IR35 Retrospective Tax Claims IR35 Retrospective Tax Claims - Page 7
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  1. #61

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    Quote Originally Posted by northernladuk View Post
    No one has been caught by retro taxation to date so I wouldn't be making it a decision point in whether you retire or not.

    It's an interesting point that you talk about admitting your gig is inside yet not once have you mentioned leaving the client and getting a gig elsewhere. This smacks of permie-tractor to me for a number of reasons so maybe the inside determination isn't as far wrong as you think?
    Not sure if you're going from the strict definition of retrospective but 6 public sector workers have been given tax bills for previous tax years after moving to an umbrella solution with the same end client / role post April 2017.

    Their limited contract was terminated and a new one generated under PAYE following an inside decision from the public sector client. HMRC didn't open investigations, they just sent them a bill saying 'we believe you've been taxed incorrectly and should have been a deemed employee'.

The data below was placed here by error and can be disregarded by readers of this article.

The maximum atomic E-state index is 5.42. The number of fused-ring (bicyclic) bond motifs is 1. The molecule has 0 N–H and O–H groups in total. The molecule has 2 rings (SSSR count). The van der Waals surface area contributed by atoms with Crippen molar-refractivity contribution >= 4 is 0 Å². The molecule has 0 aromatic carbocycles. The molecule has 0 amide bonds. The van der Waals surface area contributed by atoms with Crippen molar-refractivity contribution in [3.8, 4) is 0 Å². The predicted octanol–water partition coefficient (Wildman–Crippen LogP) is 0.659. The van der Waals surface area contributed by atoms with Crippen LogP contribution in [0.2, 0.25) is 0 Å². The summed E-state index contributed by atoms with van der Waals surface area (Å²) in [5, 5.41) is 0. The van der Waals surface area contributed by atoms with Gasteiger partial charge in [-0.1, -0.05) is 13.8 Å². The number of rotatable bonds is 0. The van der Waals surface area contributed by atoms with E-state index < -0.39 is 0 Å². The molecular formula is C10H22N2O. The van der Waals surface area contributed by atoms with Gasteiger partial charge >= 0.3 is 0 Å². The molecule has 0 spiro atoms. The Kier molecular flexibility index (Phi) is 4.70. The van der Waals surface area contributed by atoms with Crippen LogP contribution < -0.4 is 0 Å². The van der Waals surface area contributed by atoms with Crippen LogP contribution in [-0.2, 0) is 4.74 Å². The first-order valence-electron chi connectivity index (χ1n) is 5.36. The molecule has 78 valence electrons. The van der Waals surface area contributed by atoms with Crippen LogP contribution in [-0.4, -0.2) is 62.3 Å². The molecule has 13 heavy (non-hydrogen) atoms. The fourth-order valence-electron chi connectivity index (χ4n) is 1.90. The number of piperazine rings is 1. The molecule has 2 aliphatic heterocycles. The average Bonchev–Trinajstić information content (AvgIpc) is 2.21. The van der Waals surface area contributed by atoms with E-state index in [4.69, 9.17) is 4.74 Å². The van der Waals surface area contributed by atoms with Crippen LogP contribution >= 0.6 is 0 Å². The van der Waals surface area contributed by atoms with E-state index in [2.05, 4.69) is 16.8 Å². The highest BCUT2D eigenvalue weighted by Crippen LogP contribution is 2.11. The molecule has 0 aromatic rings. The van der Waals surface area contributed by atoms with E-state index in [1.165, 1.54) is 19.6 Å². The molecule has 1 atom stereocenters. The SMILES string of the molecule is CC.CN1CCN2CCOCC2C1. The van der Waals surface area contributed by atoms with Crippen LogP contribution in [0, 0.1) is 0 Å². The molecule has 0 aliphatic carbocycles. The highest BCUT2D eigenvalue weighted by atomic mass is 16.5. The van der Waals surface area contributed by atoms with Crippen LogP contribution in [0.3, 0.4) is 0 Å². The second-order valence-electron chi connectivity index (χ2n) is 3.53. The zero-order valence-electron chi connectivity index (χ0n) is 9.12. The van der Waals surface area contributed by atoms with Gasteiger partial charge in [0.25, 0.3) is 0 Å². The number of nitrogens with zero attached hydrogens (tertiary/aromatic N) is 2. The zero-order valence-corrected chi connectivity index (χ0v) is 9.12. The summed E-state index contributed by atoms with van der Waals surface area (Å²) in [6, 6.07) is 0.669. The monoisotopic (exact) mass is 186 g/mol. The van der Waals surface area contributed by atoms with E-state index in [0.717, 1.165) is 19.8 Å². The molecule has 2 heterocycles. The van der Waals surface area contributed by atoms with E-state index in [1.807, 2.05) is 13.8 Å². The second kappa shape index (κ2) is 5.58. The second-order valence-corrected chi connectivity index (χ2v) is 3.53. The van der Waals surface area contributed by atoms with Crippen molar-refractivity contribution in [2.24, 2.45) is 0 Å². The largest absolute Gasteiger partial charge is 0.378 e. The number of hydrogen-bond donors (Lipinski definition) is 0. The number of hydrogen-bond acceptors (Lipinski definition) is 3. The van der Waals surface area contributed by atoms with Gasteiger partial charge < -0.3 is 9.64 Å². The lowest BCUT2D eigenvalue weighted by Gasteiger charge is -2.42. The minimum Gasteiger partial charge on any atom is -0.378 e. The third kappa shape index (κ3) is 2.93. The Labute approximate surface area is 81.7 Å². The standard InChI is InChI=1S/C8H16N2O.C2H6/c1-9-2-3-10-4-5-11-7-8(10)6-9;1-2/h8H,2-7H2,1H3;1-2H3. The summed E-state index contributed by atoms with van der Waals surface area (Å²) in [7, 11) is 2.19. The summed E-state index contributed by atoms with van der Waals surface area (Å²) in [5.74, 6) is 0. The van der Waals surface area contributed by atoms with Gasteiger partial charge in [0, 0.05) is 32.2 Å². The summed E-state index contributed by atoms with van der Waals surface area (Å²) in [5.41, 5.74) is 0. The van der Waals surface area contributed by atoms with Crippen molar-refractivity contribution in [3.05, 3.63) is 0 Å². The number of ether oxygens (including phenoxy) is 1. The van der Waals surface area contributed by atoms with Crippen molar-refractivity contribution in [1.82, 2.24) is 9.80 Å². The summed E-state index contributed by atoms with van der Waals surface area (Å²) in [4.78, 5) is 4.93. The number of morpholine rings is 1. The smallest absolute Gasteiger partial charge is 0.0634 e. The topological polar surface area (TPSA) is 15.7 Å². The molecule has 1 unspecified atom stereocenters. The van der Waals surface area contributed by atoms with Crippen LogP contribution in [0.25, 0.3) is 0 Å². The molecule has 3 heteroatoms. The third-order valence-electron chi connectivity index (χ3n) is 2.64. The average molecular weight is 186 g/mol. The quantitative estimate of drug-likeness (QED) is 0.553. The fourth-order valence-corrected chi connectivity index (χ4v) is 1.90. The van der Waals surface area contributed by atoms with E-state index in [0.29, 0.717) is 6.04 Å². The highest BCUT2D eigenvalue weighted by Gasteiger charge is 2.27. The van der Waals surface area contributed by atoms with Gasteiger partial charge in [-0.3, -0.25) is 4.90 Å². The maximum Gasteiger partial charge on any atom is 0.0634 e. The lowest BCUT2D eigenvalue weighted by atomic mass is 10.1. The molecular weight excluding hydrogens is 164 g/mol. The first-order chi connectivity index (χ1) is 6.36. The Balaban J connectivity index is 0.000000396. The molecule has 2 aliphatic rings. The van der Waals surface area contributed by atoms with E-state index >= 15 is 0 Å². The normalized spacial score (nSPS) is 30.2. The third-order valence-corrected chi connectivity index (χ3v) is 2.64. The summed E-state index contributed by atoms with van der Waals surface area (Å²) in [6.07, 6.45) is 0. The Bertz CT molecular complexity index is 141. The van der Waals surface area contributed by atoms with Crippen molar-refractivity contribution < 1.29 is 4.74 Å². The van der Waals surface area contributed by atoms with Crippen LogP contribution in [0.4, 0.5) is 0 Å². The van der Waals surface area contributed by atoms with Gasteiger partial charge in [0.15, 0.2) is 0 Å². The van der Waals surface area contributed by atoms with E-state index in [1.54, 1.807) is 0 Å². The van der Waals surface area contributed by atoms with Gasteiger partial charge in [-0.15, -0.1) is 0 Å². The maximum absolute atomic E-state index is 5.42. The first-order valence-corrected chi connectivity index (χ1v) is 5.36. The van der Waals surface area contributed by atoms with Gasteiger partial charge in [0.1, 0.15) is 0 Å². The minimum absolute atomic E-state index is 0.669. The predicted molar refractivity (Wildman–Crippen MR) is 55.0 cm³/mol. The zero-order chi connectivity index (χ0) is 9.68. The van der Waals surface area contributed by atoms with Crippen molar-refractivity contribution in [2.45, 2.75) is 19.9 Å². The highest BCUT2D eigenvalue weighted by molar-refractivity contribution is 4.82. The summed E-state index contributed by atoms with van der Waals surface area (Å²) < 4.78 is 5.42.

I was told this a couple of weeks ago by the compliance director at the agency that supplies them so I trust that it's fairly accurate. Discussion from others in the same field and the consensus was that HMRC are keen to demonstrate the effectiveness of this change in raising tax revenues.

    A tax accountancy advisor said closing the limited company will deter enforcement but not prevent it and so the advice from them (and us to our contractors) is not to switch from outside IR35 to inside IR35 or PAYE. If you're going to accept an inside IR35 engagement it's worth moving to an entirely new one.

    Haven't read the entire thread so apologies if I've duplicated.

  2. #62

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    Quote Originally Posted by ComplianceLady View Post
    Not sure if you're going from the strict definition of retrospective but 6 public sector workers have been given tax bills for previous tax years after moving to an umbrella solution with the same end client / role post April 2017.

    d.
    For the previous tax year ? Or years ?

    If years How many years ?
    Last edited by jk3838; 27th June 2019 at 19:24.

  3. #63

    Some things in Moderation

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    Quote Originally Posted by ComplianceLady View Post
    Not sure if you're going from the strict definition of retrospective but 6 public sector workers have been given tax bills for previous tax years after moving to an umbrella solution with the same end client / role post April 2017.

    Their limited contract was terminated and a new one generated under PAYE following an inside decision from the public sector client. HMRC didn't open investigations, they just sent them a bill saying 'we believe you've been taxed incorrectly and should have been a deemed employee'.